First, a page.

Craig Miner has spent almost forty years researching, teaching, and writing Kansas history and has dug deeply into primary sources-especially gubernatorial papers-that shed new light on the state. That research has enabled him to assemble a wider cast of characters and more entertaining collection of quotations than found in earlier histories and to better show how individual initiative and entrepreneurial aspirations have profoundly influenced the creation of present-day Kansas.

Ranging from the days of cattle and railroads to the era of oil and agribusiness, this history situates the state in its own terms rather than as a sidebar to a larger American epic. Miner brings to its pages an identifiable Kansas character to preserve what is distinctive about the state's identity for future generations, echoing what one Kansan said over half a century ago: "Kansas is simply Kansas. May she never be tempted to become anything else."

It Happened in Kansas: Remarkable Events That Shaped History, First Edition (It Happened In Series)

By Sarah Smarsh

Brand: Globe Pequot
Released: 2010-08-17
Paperback (160 pages)

It Happened in Kansas: Remarkable Events That Shaped History, First Edition (It Happened In Series)
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It Happened in Kansas features over 25 chapters in Kansas history. Lively and entertaining, this book brings the varied and fascinating history of the Sunflower State to life.

West of Wichita: Settling the High Plains of Kansas, 1865-1890

By Craig Miner

University Press of Kansas
Paperback (312 pages)

West of Wichita: Settling the High Plains of Kansas, 1865-1890
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This volume, which presents a "slice-of-life" on the Plains during its early settlement, adds rich detail to our understanding of the struggle for survival in a harsh landscape that tested the hardiest pioneer. Miner concentrates not only on the major economic events of the period—railroad building, Indian raids, the grasshopper invasion of 1874, the blizzard of 1886—but also on the more personal experiences equally important: building sod houses, choosing crops, filing of claims, fighting varmints, and dealing with the deaths of children on the prairie.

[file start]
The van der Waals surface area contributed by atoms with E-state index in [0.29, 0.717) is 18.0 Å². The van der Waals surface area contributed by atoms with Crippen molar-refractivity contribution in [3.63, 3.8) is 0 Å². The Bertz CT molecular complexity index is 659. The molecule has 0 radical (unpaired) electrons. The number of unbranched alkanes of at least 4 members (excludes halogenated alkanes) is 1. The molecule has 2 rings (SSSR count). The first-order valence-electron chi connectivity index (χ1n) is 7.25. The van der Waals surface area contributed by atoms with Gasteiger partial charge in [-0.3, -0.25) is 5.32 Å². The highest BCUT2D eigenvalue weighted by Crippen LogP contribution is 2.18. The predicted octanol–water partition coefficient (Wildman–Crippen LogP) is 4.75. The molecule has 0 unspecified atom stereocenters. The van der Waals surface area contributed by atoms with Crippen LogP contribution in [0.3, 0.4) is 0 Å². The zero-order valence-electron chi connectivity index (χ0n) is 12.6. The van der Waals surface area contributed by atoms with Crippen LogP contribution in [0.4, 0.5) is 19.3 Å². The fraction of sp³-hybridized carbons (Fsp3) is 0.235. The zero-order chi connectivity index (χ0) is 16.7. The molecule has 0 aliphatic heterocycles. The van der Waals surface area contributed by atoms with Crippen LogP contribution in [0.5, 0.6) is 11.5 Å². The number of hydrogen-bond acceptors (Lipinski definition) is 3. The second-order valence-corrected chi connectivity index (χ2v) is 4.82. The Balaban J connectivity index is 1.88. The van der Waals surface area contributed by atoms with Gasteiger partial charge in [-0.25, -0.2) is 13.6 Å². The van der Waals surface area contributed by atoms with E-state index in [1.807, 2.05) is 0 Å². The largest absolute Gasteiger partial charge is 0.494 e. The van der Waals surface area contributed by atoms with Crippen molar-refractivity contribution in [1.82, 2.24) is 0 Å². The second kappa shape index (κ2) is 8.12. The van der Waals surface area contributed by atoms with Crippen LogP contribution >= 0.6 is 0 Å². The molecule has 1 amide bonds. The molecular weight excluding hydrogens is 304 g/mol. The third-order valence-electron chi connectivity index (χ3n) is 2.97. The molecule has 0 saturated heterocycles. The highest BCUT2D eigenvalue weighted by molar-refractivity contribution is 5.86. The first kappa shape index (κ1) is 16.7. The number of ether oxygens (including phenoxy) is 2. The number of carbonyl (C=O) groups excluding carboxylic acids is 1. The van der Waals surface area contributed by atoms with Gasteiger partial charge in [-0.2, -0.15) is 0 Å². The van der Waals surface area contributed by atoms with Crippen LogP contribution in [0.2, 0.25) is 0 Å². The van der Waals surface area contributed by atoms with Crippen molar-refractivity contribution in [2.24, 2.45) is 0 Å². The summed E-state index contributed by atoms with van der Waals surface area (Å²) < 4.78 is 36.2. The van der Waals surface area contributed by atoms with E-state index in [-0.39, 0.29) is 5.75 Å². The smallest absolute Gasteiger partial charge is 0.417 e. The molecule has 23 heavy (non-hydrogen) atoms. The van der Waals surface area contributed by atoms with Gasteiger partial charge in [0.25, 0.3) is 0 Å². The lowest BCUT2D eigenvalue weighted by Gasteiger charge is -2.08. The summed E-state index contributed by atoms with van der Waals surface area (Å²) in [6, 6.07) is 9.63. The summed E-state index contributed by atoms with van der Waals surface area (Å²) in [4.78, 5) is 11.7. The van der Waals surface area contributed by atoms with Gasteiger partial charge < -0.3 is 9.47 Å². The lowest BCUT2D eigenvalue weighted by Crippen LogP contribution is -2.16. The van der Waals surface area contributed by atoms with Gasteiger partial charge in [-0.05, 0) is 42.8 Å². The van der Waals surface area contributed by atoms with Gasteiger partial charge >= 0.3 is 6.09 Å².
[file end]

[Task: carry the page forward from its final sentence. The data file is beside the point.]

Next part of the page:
Kansas City and How It Grew, 1822-2011

By James R. Shortridge

Brand: Univ Pr of Kansas
Hardcover (262 pages)

Kansas City and How It Grew, 1822-2011
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Think of Kansas City and you'll probably think of barbecue, jazz, or the Chiefs. But for James Shortridge, this heartland city is more than the sum of its cultural beacons.

In Kansas City and How It Grew, 1822-201, a prize-winning geographer traces the historical geography of a place that has developed over 200 years from a cowtown on the bend of the Missouri River into a metropolis straddling two states. He explores the changing character of the community and its component neighborhoods, showing how the city has come to look and function the way it does-and how it has come to be perceived the way it has.

Proximity to Great Plains ranches and farms encouraged early and sustained success for Kansas City meatpackers and millers, and Shortridge shows how local responses to economic realities have molded the city's urban structure. He explores the parallel processes of suburbanization and the restructuring of older areas, and tells what happens when transportation shifts from rivers to railroads, then to superhighways and international airports. He also reveals what historians have missed by tending to focus attention only on one side or the other of the state boundary.